Hello! I currently have a PR up for review in the
wasm_bindgen project, and I think it would be helpful to have some more eyes on it. Especially if you're familiar with multithreaded code, atomics, and the Webassembly threading proposal!
I've been experimenting with sharing a Rust object across WebWorkers. For the most part, I followed @alexcrichton's amazing raytracing example. But Alex's example sends a different pointer to each worker, which then owns the pointer. My minimal repro shows how I share the same threadsafe object across many workers.
But my WebWorkers keep throwing errors:
"Error: recursive use of an object detected which would lead to unsafe aliasing in rust".
...except my code doesn't have any recursion.
But that's okay, because the error message actually means that I've broken Rust's aliasing rules. Someone must be calling an
...except my code doesn't have any
I tracked the error down to
wasm_bindgen::__rt::WasmRefCell, a small reimplementation of
self.borrow was data racing like nobody's business, often underflowing to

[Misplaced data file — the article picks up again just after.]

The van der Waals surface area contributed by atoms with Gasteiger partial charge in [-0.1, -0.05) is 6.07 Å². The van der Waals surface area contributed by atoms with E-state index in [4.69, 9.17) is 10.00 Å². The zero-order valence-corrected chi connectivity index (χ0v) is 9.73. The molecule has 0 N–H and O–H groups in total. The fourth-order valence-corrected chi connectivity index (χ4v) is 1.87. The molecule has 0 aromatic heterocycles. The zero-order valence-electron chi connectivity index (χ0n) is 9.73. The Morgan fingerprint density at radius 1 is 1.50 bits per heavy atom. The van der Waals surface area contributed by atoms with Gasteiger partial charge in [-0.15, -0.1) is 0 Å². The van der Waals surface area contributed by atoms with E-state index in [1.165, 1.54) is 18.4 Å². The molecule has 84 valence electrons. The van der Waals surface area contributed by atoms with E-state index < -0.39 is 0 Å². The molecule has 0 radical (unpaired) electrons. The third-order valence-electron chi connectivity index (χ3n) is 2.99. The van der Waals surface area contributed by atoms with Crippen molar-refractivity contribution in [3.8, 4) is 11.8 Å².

usize::max_value()! That's a sentinel value that says someone is writing to the object.
So we have a data race in "safe Rust" (at least in the sense that I didn't use any
unsafe blocks, not in the sense that it's okay for me to access
__wbg_ptr and toss those pointers to other WebWorkers). This isn't necessarily
WasmRefCell's fault. It's not a
Sync object, and it wasn't designed to be a
Sync object. But making it thread-safe, by replacing
borrow: Cell<usize> with an
AtomicUsize, solves my problem very neatly, and I don't really have a way to keep using threaded wasm Rust code without it. For now, I'm going to use my PR to keep developing my project.
That said, my proposal does add overhead to, um, every call across the JS/Rust boundary. The compiler is usually able to eliminate the store instructions in
WasmRefCell, but that's no longer true when those store instructions are atomic.
What do people think? Should this use of atomics live behind a command-line flag or config option? Should Rust's safety guarantees extend to sharing an object across WebWorkers in a browser, at least when that object is